Amanda: Yeah, there’s a large amount of people who are actively anti-vax. People have a lot of different reasons for still not choosing to be vaccinated even though so many places require it. I’ve not spoken to anyone personally about why, but I have one family member who is currently not getting the vaccine, not because they’re actively anti-vax but because they’re worried for their own health about getting it, and it’s more confusion about the whole situation, not really knowing much about it. I’ve heard from other people–Facebook friends–who have almost conspiracy theories. I would love to speak to them personally, but I haven’t really had the chance. I don’t expect to change their mind, but I’d love to find out the thought process behind it. I can’t blame them for not trusting the government, but what I do trust is the opinion of health professionals, which is ultimately where the vaccine is coming from.
Gavriel: What’s something you love about where you live?
Amanda: So many things! Living in London, the main thing is there is always something to do. There are so many places to go, and there’s always somebody to meet for coffee or a walk. It’s such a vast space. If you want to see a musical randomly one night or take a boat down the Thames, you can just decide to do that.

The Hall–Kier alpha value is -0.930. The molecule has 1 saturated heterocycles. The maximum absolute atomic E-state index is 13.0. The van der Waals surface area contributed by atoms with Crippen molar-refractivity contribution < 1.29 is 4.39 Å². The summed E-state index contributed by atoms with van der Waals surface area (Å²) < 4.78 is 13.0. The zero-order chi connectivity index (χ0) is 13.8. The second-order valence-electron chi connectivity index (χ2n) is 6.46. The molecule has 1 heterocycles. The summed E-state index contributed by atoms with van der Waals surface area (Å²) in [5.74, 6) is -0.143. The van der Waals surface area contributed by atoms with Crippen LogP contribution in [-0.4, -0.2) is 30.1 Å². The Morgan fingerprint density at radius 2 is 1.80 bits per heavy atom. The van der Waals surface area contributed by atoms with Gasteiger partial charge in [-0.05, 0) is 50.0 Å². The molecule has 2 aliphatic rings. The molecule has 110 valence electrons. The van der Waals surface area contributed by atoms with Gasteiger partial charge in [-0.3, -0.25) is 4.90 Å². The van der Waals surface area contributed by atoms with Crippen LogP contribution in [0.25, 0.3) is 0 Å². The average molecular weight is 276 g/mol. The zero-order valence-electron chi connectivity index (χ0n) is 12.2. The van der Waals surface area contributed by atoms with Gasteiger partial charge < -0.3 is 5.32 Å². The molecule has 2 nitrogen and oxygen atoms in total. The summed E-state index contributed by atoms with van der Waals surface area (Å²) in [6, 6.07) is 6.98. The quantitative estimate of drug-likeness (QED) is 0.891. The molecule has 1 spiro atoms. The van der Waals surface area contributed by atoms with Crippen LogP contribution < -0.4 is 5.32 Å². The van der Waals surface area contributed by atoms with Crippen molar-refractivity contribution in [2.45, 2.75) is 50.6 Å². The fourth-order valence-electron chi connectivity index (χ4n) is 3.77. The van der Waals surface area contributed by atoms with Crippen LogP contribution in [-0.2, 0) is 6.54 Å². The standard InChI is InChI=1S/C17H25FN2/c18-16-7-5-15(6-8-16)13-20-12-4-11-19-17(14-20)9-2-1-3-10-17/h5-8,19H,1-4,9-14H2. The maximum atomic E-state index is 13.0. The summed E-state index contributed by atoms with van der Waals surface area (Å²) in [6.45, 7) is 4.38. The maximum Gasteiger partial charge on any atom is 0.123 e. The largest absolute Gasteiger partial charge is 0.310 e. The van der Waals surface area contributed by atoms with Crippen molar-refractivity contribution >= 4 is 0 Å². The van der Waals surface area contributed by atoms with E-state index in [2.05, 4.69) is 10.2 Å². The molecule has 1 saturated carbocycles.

Gavriel: What are some things you’re curious about?
Amanda: At the moment I’m most passionate about what I’m studying. Something I’ve heard people talk about before is mental health first aid, and it’s something I’d like to learn about more and how it can be incorporated into everyday areas, the way people train in first aid generally.
Gavriel: Back to the circus arts, what got you into that?
Amanda: I’ve always loved going to the circus. I used to go watch the circus when I was younger. The reason I moved to London originally was to get into the performing arts, and there was one opportunity I was involved with where there were an enormous amount of circus performers and I thought, “I want to do that,” so I did! I found a circus center that was running classes and took part, and it’s something I’ve done since. During the summer, me and my sister were able to get an A-Frame (similar to a swing set) to practice in the garden, and that was such a great thing to have during lockdown. I love aerial arts, like trapeze. Then I also figure skate–I’ve skated since I was young, and it’s something I’ve just brought with me.